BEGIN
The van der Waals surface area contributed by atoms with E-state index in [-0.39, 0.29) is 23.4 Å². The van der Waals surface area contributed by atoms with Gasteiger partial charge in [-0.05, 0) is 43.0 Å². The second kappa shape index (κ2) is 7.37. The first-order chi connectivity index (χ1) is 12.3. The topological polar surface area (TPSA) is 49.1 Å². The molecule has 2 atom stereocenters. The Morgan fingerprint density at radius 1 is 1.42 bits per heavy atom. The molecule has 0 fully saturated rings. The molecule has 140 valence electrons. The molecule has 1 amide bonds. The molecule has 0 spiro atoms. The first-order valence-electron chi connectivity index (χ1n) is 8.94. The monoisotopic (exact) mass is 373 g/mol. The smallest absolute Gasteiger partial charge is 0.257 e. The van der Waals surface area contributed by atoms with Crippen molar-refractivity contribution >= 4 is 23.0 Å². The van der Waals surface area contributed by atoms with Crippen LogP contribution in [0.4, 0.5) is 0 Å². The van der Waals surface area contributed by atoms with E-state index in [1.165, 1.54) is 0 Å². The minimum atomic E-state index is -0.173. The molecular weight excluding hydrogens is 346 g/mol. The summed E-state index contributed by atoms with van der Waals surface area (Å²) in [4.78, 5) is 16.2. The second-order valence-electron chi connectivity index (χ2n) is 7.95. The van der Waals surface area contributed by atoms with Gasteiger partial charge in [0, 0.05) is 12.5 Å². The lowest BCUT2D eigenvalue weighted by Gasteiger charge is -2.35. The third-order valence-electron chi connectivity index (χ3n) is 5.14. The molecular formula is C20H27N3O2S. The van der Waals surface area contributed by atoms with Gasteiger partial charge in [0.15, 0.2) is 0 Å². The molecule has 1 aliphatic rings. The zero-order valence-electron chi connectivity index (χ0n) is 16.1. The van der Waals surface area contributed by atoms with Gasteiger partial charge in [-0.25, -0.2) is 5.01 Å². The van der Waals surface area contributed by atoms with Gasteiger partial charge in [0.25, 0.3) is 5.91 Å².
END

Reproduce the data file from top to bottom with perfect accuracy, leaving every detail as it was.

The van der Waals surface area contributed by atoms with E-state index in [-0.39, 0.29) is 23.4 Å². The van der Waals surface area contributed by atoms with Gasteiger partial charge in [-0.05, 0) is 43.0 Å². The second kappa shape index (κ2) is 7.37. The first-order chi connectivity index (χ1) is 12.3. The topological polar surface area (TPSA) is 49.1 Å². The molecule has 2 atom stereocenters. The Morgan fingerprint density at radius 1 is 1.42 bits per heavy atom. The molecule has 0 fully saturated rings. The molecule has 140 valence electrons. The molecule has 1 amide bonds. The molecule has 0 spiro atoms. The first-order valence-electron chi connectivity index (χ1n) is 8.94. The monoisotopic (exact) mass is 373 g/mol. The smallest absolute Gasteiger partial charge is 0.257 e. The van der Waals surface area contributed by atoms with Crippen molar-refractivity contribution >= 4 is 23.0 Å². The van der Waals surface area contributed by atoms with Crippen LogP contribution in [0.4, 0.5) is 0 Å². The van der Waals surface area contributed by atoms with E-state index in [1.165, 1.54) is 0 Å². The minimum atomic E-state index is -0.173. The molecular weight excluding hydrogens is 346 g/mol. The summed E-state index contributed by atoms with van der Waals surface area (Å²) in [4.78, 5) is 16.2. The second-order valence-electron chi connectivity index (χ2n) is 7.95. The van der Waals surface area contributed by atoms with Gasteiger partial charge in [0, 0.05) is 12.5 Å². The lowest BCUT2D eigenvalue weighted by Gasteiger charge is -2.35. The third-order valence-electron chi connectivity index (χ3n) is 5.14. The molecular formula is C20H27N3O2S. The van der Waals surface area contributed by atoms with Gasteiger partial charge in [0.15, 0.2) is 0 Å². The molecule has 1 aliphatic rings. The zero-order valence-electron chi connectivity index (χ0n) is 16.1. The van der Waals surface area contributed by atoms with Gasteiger partial charge in [-0.25, -0.2) is 5.01 Å². The van der Waals surface area contributed by atoms with Gasteiger partial charge in [0.25, 0.3) is 5.91 Å².